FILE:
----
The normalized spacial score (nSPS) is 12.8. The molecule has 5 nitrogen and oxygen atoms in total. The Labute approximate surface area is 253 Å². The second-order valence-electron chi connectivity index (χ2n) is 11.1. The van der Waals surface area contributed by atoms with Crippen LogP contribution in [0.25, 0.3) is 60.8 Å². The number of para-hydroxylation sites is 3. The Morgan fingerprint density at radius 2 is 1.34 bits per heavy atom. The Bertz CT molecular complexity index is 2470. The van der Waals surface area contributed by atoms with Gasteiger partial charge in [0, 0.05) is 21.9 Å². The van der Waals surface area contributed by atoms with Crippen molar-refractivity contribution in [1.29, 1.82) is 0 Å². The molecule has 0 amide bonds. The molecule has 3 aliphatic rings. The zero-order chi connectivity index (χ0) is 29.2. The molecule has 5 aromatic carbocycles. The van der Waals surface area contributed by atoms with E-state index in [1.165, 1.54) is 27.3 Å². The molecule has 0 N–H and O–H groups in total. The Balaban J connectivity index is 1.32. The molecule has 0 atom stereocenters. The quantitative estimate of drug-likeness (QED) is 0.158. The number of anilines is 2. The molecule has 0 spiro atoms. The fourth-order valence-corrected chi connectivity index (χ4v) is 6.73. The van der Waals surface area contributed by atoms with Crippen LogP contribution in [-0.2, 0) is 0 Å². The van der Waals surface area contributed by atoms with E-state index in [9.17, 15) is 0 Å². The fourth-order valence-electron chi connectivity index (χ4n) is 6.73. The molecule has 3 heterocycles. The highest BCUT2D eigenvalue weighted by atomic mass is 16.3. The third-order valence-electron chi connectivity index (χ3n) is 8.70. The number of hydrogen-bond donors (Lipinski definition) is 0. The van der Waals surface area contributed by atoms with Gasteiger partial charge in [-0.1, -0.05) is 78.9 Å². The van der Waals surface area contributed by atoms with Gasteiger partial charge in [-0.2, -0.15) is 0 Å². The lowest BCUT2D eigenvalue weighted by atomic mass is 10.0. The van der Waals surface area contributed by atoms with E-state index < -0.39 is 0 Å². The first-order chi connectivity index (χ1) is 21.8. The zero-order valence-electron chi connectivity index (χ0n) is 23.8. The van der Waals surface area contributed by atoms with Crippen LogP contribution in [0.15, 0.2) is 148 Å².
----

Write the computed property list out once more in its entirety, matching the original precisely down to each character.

The normalized spacial score (nSPS) is 12.8. The molecule has 5 nitrogen and oxygen atoms in total. The Labute approximate surface area is 253 Å². The second-order valence-electron chi connectivity index (χ2n) is 11.1. The van der Waals surface area contributed by atoms with Crippen LogP contribution in [0.25, 0.3) is 60.8 Å². The number of para-hydroxylation sites is 3. The Morgan fingerprint density at radius 2 is 1.34 bits per heavy atom. The Bertz CT molecular complexity index is 2470. The van der Waals surface area contributed by atoms with Gasteiger partial charge in [0, 0.05) is 21.9 Å². The van der Waals surface area contributed by atoms with Crippen molar-refractivity contribution in [1.29, 1.82) is 0 Å². The molecule has 0 amide bonds. The molecule has 3 aliphatic rings. The zero-order chi connectivity index (χ0) is 29.2. The molecule has 5 aromatic carbocycles. The van der Waals surface area contributed by atoms with E-state index in [1.165, 1.54) is 27.3 Å². The molecule has 0 N–H and O–H groups in total. The Balaban J connectivity index is 1.32. The molecule has 0 atom stereocenters. The quantitative estimate of drug-likeness (QED) is 0.158. The number of anilines is 2. The molecule has 0 spiro atoms. The fourth-order valence-corrected chi connectivity index (χ4v) is 6.73. The van der Waals surface area contributed by atoms with Crippen LogP contribution in [-0.2, 0) is 0 Å². The van der Waals surface area contributed by atoms with E-state index in [9.17, 15) is 0 Å². The fourth-order valence-electron chi connectivity index (χ4n) is 6.73. The molecule has 3 heterocycles. The highest BCUT2D eigenvalue weighted by atomic mass is 16.3. The third-order valence-electron chi connectivity index (χ3n) is 8.70. The number of hydrogen-bond donors (Lipinski definition) is 0. The van der Waals surface area contributed by atoms with Gasteiger partial charge in [-0.1, -0.05) is 78.9 Å². The van der Waals surface area contributed by atoms with Gasteiger partial charge in [-0.2, -0.15) is 0 Å². The lowest BCUT2D eigenvalue weighted by atomic mass is 10.0. The van der Waals surface area contributed by atoms with E-state index < -0.39 is 0 Å². The first-order chi connectivity index (χ1) is 21.8. The zero-order valence-electron chi connectivity index (χ0n) is 23.8. The van der Waals surface area contributed by atoms with Crippen LogP contribution in [0.15, 0.2) is 148 Å².